Anna Rakityanskaya, a librarian in the European languages division of Harvard’s Widener Library, said she is particularly looking forward to “Crossing Languages: A Journey of Poetry and Translation,” which features Boston-area literary translators Catherine Ciepiela, Jim Kates, and Elizabeth Oehlkers.
“I love to hear the conversation about the art, the very art of poetry translations, which fascinates me,” Rakityanskaya said. “I have the greatest respect for people who have this gift for translating poetry . . . because it takes a poet to translate poetry.”
Rakityanskaya added that there is value to events like “Crossing Languages” that offer a global perspective.
“All events like this I think have special meaning in the world we live in right now — they bring together people and ideas from different parts of the world,” she said. “Anything that strengthens the ties between people is important — [and] poetry does that.’’
Akunna Eneh, a programs and outreach librarian for the Dudley Branch of the Boston Public Library, will moderate “Poetry — Live!” a reading at the Roxbury venue featuring poets: Shauna Barbosa (“Cape Verdean Blues’’), Simone John (“Testify’’), Nina LaNegra, and spoken-word artist Anjie Birket, a student at John D. O’Bryant School of Math and Science School. “Poetry is one of my favorite parts of literature, and Simone John and Shauna Barbosa in particular are two of my favorite contemporary poets right now,” Eneh said.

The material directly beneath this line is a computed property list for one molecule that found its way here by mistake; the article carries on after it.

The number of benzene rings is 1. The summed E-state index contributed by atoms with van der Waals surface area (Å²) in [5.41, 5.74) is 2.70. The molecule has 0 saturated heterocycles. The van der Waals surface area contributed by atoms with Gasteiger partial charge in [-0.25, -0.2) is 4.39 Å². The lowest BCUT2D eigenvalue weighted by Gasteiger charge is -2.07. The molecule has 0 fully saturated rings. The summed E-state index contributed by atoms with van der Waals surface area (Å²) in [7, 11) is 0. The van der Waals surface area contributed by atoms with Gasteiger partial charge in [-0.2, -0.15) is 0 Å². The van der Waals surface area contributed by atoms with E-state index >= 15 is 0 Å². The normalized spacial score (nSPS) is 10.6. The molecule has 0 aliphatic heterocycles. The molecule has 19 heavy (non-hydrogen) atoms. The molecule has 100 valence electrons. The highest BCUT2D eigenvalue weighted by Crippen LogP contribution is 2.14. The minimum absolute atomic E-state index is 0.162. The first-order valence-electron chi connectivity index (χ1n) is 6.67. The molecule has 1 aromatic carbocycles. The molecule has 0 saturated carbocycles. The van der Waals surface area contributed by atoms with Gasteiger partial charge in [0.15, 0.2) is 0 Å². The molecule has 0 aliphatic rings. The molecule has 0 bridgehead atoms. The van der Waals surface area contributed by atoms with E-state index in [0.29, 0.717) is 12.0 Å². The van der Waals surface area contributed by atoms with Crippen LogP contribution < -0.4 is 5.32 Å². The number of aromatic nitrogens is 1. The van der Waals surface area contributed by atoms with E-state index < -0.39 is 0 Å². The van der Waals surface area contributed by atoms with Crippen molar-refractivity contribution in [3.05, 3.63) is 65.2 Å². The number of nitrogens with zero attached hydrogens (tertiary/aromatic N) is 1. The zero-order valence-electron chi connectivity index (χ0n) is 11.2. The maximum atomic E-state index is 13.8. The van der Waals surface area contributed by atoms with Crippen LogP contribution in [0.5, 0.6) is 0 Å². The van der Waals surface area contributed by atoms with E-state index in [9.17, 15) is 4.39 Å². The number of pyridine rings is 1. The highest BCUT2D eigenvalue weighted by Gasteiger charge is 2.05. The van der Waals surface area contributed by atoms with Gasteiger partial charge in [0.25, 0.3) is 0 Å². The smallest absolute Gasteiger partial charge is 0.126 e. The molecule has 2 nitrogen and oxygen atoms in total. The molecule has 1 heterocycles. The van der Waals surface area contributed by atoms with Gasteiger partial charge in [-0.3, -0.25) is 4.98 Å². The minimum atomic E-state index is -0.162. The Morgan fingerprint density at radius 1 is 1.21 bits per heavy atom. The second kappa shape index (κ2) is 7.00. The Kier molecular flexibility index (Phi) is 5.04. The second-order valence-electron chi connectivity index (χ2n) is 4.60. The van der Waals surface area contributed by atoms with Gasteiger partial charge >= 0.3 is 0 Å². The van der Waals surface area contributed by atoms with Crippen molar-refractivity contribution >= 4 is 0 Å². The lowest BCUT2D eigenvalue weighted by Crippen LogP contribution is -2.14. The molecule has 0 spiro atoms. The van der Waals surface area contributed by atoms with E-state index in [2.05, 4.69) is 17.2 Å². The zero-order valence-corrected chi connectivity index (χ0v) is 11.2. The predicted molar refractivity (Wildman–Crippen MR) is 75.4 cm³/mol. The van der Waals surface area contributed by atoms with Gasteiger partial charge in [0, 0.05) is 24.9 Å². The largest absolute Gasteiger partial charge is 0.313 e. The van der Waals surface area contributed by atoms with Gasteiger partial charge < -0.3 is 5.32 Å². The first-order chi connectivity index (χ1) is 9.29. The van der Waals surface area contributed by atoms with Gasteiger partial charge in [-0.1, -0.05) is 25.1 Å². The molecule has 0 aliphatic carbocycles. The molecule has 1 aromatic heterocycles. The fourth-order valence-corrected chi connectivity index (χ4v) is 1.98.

But she plans to catch a conversation between novelist and memoirist Kim McLarin (“Womanish”) and Tayari Jones, which will also take place in Roxbury. “[‘An American Marriage’] is a very timely book covering incarceration and sexism . . . and all this stuff that I really related to, so I’m very excited to hear from her,” Eneh said. “I’m just really excited by someone that big coming to Dudley Square.”
Alex Meriwether, general manager of Harvard Book Store, noted several events that caught his interest, including the “Love Letters” panel with Boston Globe columnist Meredith Goldstein (“Can’t Help Myself”) and award-winning podcast producer Amy Pedulla.
“In a world where podcasting is such a vibrant new medium . . . hearing about the production of a new podcast, especially as it interfaces with a new book, looks to be really interesting,” Meriwether said.